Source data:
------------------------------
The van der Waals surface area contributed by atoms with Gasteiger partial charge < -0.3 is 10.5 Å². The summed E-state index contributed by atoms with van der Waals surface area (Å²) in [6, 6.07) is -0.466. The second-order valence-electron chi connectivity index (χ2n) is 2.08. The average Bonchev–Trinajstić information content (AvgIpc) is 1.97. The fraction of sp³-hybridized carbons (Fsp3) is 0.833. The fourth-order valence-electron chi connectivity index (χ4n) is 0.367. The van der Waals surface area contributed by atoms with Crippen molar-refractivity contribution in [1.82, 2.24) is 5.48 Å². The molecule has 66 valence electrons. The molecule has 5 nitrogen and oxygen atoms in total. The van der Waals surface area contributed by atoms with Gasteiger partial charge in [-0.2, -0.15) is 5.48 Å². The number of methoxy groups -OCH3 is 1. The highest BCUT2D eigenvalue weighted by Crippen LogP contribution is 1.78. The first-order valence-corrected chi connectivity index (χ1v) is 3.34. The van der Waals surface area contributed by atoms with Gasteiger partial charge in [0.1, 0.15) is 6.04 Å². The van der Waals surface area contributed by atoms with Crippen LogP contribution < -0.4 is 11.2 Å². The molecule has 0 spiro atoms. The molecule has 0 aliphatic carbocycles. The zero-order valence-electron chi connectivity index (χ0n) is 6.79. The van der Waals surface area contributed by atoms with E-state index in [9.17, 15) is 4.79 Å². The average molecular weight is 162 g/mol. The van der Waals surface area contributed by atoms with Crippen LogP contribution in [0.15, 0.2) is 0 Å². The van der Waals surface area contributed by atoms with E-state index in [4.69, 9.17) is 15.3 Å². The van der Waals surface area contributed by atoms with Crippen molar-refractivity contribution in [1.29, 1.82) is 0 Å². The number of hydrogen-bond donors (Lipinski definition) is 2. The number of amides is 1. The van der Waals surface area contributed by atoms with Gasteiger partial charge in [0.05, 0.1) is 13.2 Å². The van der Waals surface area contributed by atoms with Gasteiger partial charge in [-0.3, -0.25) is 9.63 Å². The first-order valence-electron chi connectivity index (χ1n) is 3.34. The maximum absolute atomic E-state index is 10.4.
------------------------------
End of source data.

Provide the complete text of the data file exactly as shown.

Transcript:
The van der Waals surface area contributed by atoms with Gasteiger partial charge < -0.3 is 10.5 Å². The summed E-state index contributed by atoms with van der Waals surface area (Å²) in [6, 6.07) is -0.466. The second-order valence-electron chi connectivity index (χ2n) is 2.08. The average Bonchev–Trinajstić information content (AvgIpc) is 1.97. The fraction of sp³-hybridized carbons (Fsp3) is 0.833. The fourth-order valence-electron chi connectivity index (χ4n) is 0.367. The van der Waals surface area contributed by atoms with Crippen molar-refractivity contribution in [1.82, 2.24) is 5.48 Å². The molecule has 66 valence electrons. The molecule has 5 nitrogen and oxygen atoms in total. The van der Waals surface area contributed by atoms with Gasteiger partial charge in [-0.2, -0.15) is 5.48 Å². The number of methoxy groups -OCH3 is 1. The highest BCUT2D eigenvalue weighted by Crippen LogP contribution is 1.78. The first-order valence-corrected chi connectivity index (χ1v) is 3.34. The van der Waals surface area contributed by atoms with Gasteiger partial charge in [0.1, 0.15) is 6.04 Å². The van der Waals surface area contributed by atoms with Crippen LogP contribution < -0.4 is 11.2 Å². The molecule has 0 spiro atoms. The molecule has 0 aliphatic carbocycles. The zero-order valence-electron chi connectivity index (χ0n) is 6.79. The van der Waals surface area contributed by atoms with E-state index in [9.17, 15) is 4.79 Å². The average molecular weight is 162 g/mol. The van der Waals surface area contributed by atoms with Crippen LogP contribution in [0.15, 0.2) is 0 Å². The van der Waals surface area contributed by atoms with E-state index in [4.69, 9.17) is 15.3 Å². The van der Waals surface area contributed by atoms with Crippen molar-refractivity contribution in [1.29, 1.82) is 0 Å². The number of hydrogen-bond donors (Lipinski definition) is 2. The number of amides is 1. The van der Waals surface area contributed by atoms with Gasteiger partial charge in [0.05, 0.1) is 13.2 Å². The van der Waals surface area contributed by atoms with Gasteiger partial charge in [-0.3, -0.25) is 9.63 Å². The first-order valence-electron chi connectivity index (χ1n) is 3.34. The maximum absolute atomic E-state index is 10.4.